One Poor Experience and your Customers may Stop Buying

5th Sep, 2014
Read time: 2 minutes

Customer-focused organisations work hard to attract new customers and retain them. That is why there is so much focus on mapping the customer experience journey. Every possible touch point with the organisation must be assessed in terms of Customer Effort – or how easy it is to make contact with your company.

A negative experience can have a direct impact on customer satisfaction, and the consequences can be amplified when you take new channels such as social media into account. It is important to understand what those consequences are and how contact centres can minimise them.


Research has found that 62% of B2B buyers re-purchased from a supplier as a direct result of a good customer service experience. This loyalty effect can last for more than two years afterwards (CMSWIRE, 2014). It is similar for B2C industries where the figure is 42%.

The concern comes when you consider the impact of an adverse customer experience. The same research suggests that 66% of B2B purchasers stopped buying from a supplier after a negative customer experience.

For 72% of respondents, the key cause of poor service was the need to explain a problem to multiple people within a contact centre. Disturbingly, 39% of respondents claim to consciously avoid buying from a vendor for at least two years after a poor customer service experience.

Why social media should be a key part of your contact centre

Where social media is concerned, 54% who have had a poor customer experience shared it with at least five people. Given that 90% of buyers trust peer recommendation above all else before they buy online, the scale of the problem regarding social media starts to come into sharp focus.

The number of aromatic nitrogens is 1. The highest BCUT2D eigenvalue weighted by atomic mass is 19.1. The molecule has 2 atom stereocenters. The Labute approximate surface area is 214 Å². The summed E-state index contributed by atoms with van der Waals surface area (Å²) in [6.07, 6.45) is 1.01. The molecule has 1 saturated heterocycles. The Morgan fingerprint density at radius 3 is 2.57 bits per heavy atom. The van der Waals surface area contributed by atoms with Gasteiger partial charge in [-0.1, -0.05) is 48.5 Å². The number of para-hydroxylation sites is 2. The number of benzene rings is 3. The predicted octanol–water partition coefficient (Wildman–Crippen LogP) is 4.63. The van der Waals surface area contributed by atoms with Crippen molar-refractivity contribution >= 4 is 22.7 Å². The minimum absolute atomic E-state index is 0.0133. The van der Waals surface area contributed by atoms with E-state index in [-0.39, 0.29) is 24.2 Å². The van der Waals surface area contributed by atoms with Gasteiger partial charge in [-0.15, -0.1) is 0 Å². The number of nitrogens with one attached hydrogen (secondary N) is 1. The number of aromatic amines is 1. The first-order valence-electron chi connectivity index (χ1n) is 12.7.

Consider too that some of the more vocal social media users have significant volumes of followers and may be very influential in some niche markets. Using metrics such as a Klout score, it is possible to identify the degree of influence each social media user has. A negative comment from someone with a high Klout score may warrant priority handling over someone with a lower score.

Whilst social media can speed up internal business processes by enhancing collaboration, knowledge sharing and innovation, most of us will think first of the negative stories that arise. One poor review can be magnified by social media's viral capability. It is perhaps this aspect more than anything else which can keep senior managers awake at night.


Yet, from a customer service perspective, the social media channel may be viewed as more hype than reality. Forecasts suggest that, despite a compound annual growth rate of 32%, social media will only represent 2.5% of all contact centre interactions by 2017. It will rank fifth in terms of interaction volume after voice, email, self-service and web chat. Based on this, some may feel that integrating social media into the contact centre warrants a lower investment priority relative to other channels.

However, ignoring the threat is asking for trouble, especially as cost-effective tools are now available to help firms monitor what is said about them in social media. Organisations can now manage the threat posed by negative social media, and so minimise the volumes of customers looking to seek a new supplier.

However, whilst the technology exists, few companies have started to deploy it. This could mean that UK contact centres are already failing social media users.

Look out for our second blog 'UK Call Centres are already failing Social Media Users.'

Alternatively, find out more about using social media within your contact centre.

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